The biggest weakness of radial O-ring seals is that the clearance between components creates a path for the O-ring to extrude due to the pressure acting on it. Components called backup rings can help alleviate this. Backup rings are designed to spring out of the gland and block the extrusion gap. Where an O-ring alone could withstand perhaps only 2000 psi, a backup ring can help it hold 5000 or more.

Assembling O-rings and backup rings into a piston-style seal gland.

Backup rings are very cheap, and effective. They are made of a plastic like PEEK or Teflon, and they usually have a scarf cut to help you install them in the gland. Technically speaking, if you only had pressure in one direction, you could get by using only one backup ring. However, it’s very easy to put the ring in on the wrong side, so as a design-for-assembly precaution, if designing with backup rings, you should always design for two.

Another configuration is a face seal, which you might use when trying to seal an enclosure. These are really a type of gasket, and they require a clamping force, usually provided by fasteners, to compress the O-ring. Face seals are actually really tricky to get right, because squeezing the O-ring requires a great deal of pressure. This first lid design is far too thin, and in the middle, there is virtually no squeeze on the O-ring, and hence no sealing. We can fix this design by adding a lip around the perimeter.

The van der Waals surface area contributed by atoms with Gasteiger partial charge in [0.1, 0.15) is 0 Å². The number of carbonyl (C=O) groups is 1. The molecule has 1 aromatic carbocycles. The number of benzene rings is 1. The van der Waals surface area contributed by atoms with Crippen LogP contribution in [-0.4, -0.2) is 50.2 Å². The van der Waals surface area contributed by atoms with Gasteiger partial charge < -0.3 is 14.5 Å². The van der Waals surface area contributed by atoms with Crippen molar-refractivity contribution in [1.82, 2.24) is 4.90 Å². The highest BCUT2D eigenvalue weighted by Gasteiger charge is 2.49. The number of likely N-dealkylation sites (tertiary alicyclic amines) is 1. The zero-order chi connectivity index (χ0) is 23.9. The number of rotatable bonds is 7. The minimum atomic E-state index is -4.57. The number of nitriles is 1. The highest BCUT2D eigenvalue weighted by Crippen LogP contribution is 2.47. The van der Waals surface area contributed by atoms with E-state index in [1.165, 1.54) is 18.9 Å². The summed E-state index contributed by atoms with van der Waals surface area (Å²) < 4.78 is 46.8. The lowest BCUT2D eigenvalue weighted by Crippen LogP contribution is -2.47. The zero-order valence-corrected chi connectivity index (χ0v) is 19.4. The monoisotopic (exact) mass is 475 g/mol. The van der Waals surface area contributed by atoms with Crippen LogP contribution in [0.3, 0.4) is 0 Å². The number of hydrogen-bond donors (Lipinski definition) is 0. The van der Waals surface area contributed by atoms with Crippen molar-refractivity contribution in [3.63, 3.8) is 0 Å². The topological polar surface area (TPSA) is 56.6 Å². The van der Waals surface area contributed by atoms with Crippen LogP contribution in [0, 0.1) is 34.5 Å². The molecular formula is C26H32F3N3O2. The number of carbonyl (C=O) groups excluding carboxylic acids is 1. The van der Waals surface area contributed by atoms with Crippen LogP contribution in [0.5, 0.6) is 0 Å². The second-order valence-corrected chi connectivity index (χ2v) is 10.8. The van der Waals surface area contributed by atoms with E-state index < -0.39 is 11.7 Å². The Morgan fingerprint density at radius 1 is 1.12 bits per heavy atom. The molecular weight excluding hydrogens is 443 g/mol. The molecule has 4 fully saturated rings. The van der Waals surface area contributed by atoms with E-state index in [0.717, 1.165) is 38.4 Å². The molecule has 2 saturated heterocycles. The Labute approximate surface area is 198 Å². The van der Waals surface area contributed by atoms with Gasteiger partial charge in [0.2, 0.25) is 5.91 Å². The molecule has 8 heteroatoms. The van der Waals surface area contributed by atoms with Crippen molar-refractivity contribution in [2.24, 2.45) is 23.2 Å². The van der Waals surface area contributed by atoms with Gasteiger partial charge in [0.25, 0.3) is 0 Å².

A third type of design is a boss seal. You pretty much only see them on hydraulic fittings, but they have a lot of advantages for other applications. In this configuration, the O-ring sits in a triangular space that is usually made with a special form tool. Boss seals are really easy to manufacture, since there aren’t any undercuts, and if the gland gets damaged, they can be reworked by just machining the profile slightly deeper.

Regardless of the gland design you select, you’ll likely need to choose an off-the-shelf O-ring from a catalog. O-rings are available in standardized sizes. The most common standard is AS568, and each size is assigned a “dash” number.

Several different types of O-rings and backup rings.